Following this analogy, instead of a gradual phasing in of green hydrogen, a more ambitious approach based on infrastructure development is therefore proposed. The fundamental philosophy is to make green hydrogen available at scale and cost-effectively and replace fossil fuels as quickly as possible by repurposing the current natural gas infrastructure to carry green hydrogen. Since the transmission and distribution infrastructure is already to a large extent available, the focus can be on developing electrolyser capacity, which is an opportunity for European market leadership. Hydrogen’s intrinsic quality as a transport fuel, its ubiquitous characteristics in industrial processes and ability for storage and long-range transport will lead to a rapid market uptake in Europe.

Initially a combination of blue and green hydrogen would be required to produce enough volume to convert a meaningful part of the European gas economy. Over time blue hydrogen would be phased out and replaced by green hydrogen.

How much hydrogen do we need or want?

The final energy demand in Europe in 2050 divided over economic sectors can be estimated as follows, using a similar division between sectors as in 2017:

Table 3 Share of EU Final Energy use per sector (Eurostat, 2017)

Sector TWh/a (2050) Share (2017)
Industry   2,500 25 %
Transport   3,100 31 %
Commercial and Services   1,500 15 %
Households   2,700 27 %
Other      200 2   %
OVERALL 10,000 100 %


65% of Europe’s current final energy demand consists of gas, coal and petroleum products, which can all be replaced by hydrogen and electricity. We therefor propose a 50% share of green hydrogen in Europe’s final energy demand for all sectors: industry, transport, commercial and households. Of course, this is a rough estimate and will differ per sector and country. It is doable in the transport sector, achieving a balanced mix of battery electric mobility for shorter distances, combined with fuel cell vehicles for heavy duty, longer ranges and higher convenience. Most industrial high heat demand, currently served by natural gas, can be provided by hydrogen, and the household sector will consist of a mix of all-electric well-insulated new houses, while a large part of the existing building stock can be heated using hydrogen fuel cells and hydrogen gas boilers. Where the resource is available, district heating systems using geothermal or waste heat will play a role. Interesting future solutions also include the combination of heat pumps and hydrogen gas boilers, or hybrid geothermal heat pumps with fuel cells, in which the hydrogen boiler or fuel cell is responsible for the peak demand in the winter season. In addition to these end use sectors, 1,000 TWh green hydrogen is required for power balancing and (seasonal) storage to accommodate the variable renewable energy in the electricity grid. This represents an overall hydrogen demand of 6,000 TWh/a, which can easily be accommodated by the European natural gas grid.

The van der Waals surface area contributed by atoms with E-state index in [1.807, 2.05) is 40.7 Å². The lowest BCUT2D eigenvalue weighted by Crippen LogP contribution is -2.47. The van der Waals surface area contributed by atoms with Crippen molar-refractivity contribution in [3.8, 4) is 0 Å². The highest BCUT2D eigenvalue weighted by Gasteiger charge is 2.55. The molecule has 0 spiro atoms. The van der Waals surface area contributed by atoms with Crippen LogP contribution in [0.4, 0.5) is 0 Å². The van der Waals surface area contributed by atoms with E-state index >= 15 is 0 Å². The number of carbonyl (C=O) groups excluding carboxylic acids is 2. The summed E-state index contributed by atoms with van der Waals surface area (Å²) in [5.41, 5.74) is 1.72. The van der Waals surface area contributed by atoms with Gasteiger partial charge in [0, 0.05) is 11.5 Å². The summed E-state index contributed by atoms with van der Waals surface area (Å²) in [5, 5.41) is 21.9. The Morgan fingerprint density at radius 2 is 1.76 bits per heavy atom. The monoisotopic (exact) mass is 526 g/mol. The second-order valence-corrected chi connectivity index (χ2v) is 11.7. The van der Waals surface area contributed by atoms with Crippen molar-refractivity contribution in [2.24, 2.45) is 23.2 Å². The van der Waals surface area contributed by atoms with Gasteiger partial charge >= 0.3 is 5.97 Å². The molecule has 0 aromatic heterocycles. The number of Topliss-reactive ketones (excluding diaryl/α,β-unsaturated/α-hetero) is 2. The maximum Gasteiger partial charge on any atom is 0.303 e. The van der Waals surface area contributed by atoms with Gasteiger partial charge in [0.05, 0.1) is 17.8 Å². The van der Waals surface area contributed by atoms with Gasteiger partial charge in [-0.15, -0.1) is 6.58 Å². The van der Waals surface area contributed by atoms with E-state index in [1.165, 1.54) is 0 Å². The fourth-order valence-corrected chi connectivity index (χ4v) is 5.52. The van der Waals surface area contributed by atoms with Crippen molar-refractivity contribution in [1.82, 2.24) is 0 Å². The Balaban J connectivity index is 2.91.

The green hydrogen will be produced by additional green electricity plants in Europe over and beyond the 2,000 GW solar and 650 GW wind capacity and will allow the connection of low-cost renewable electricity to the demand centers elsewhere. However, 50% of the demand will be imported from neighboring regions in North Africa and the Middle East where green hydrogen can be produced cheaply and transported through cost-effective pipelines. Additional green hydrogen can be imported in liquid or ammonia form from additional sources further away, like LNG nowadays.

It is important to convey a clear message to potential exporters of green hydrogen to Europe that a long-term market exists, enabling the substantial infrastructure investments to be made in a cost-competitive way.

About the cost